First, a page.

Bill Kauth: What it is doing is allowing shadows to come up again, as people make the values their own so that they fit. We are fairly mature group after three years, so we can do that.
Zoe Aloman: It is not just shadows. It is also the vulnerability and knowing that they could be heard. They could say whatever is true for them and still be accepted. There is still a place for their voice.
Chris Martenson: That is both a relieving and liberating moment, when you realize that you can bring out what is truly inside of you and not only not be shot down for it, but possibly even find yourself in a much more vibrant, connected, and alive sort of position in life. You are bringing your true self out and I think that is part of the deeper calling that is working here. I feel that angst that people are expressing. I might rephrase it and say somebody might be telling me a little bit sideways that there is really big stuff going down in the world, and they know they are either going to be a participant in making it a better world or they are not. How do I get up and start playing? I think this exercise you are talking about here, and you got right to it Zoe – When people can be vulnerable and allow their deeper selves to come out, they can clear through whatever that next layer is. They can get deeper into themselves and get closer to whatever their authentic gifts are, which change all the time as we grow and things change.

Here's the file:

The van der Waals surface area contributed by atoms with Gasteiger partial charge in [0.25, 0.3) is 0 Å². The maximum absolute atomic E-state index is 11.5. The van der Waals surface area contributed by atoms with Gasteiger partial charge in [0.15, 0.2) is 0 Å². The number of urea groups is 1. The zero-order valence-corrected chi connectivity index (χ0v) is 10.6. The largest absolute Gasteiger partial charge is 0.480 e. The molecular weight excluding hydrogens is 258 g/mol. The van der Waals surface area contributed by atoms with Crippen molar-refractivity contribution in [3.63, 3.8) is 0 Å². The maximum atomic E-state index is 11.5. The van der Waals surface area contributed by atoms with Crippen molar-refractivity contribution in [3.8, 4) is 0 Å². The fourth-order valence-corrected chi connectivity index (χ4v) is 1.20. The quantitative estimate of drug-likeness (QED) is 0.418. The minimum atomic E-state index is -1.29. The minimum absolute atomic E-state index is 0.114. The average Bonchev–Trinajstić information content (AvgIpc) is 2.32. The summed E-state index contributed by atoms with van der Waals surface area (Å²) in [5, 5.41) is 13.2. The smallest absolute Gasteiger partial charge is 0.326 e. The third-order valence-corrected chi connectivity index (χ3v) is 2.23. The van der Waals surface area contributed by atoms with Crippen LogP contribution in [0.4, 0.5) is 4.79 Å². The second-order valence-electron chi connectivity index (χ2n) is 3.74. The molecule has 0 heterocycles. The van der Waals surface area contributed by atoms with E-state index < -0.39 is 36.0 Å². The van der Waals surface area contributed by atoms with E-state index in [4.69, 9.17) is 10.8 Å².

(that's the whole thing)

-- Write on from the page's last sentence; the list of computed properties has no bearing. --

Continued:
Bill Kauth: Well put.
Zoe Aloman: It really furthers resiliency and vitality. It makes us a much more resilient group because we are not so structured and so tight that we are in a box. As long as people know it is fluid and they have the strength to participate vitally, it is a much stronger field that is holding them, all of us. It is very resilient and resourceful.
Bill Kauth: As you said, we were de-rolled a couple of years ago. There is plenty of talent in our tribe, so a different individual or couple runs the tribe and brings something splendid in each week. It rotates.
Chris Martenson: Somebody is taking lead for the weekly meeting, as it were?
Bill Kauth: Yes.
Chris Martenson: You go to different houses?
Bill Kauth: Yes.
Zoe Aloman: We have somebody who takes notes at every meeting and sends them out, so we have what is called a Trusty Tribe Tracker.
Bill Kauth: We made that up ourselves.
Zoe Aloman: Some of them do not want to do the job. They saw we need an administrative assistant, and I say we need a Trusty Tribe Tracker.
Chris Martenson: Something floated by a while ago. It is bothering me and I want to bring it back forward. I am reminded of a Charles Eisenstein quote that said, “You cannot just have community as an add on to a monetized life. You have to actually need each other.” That is the quote. I am wondering how one goes about creating actual need with each other.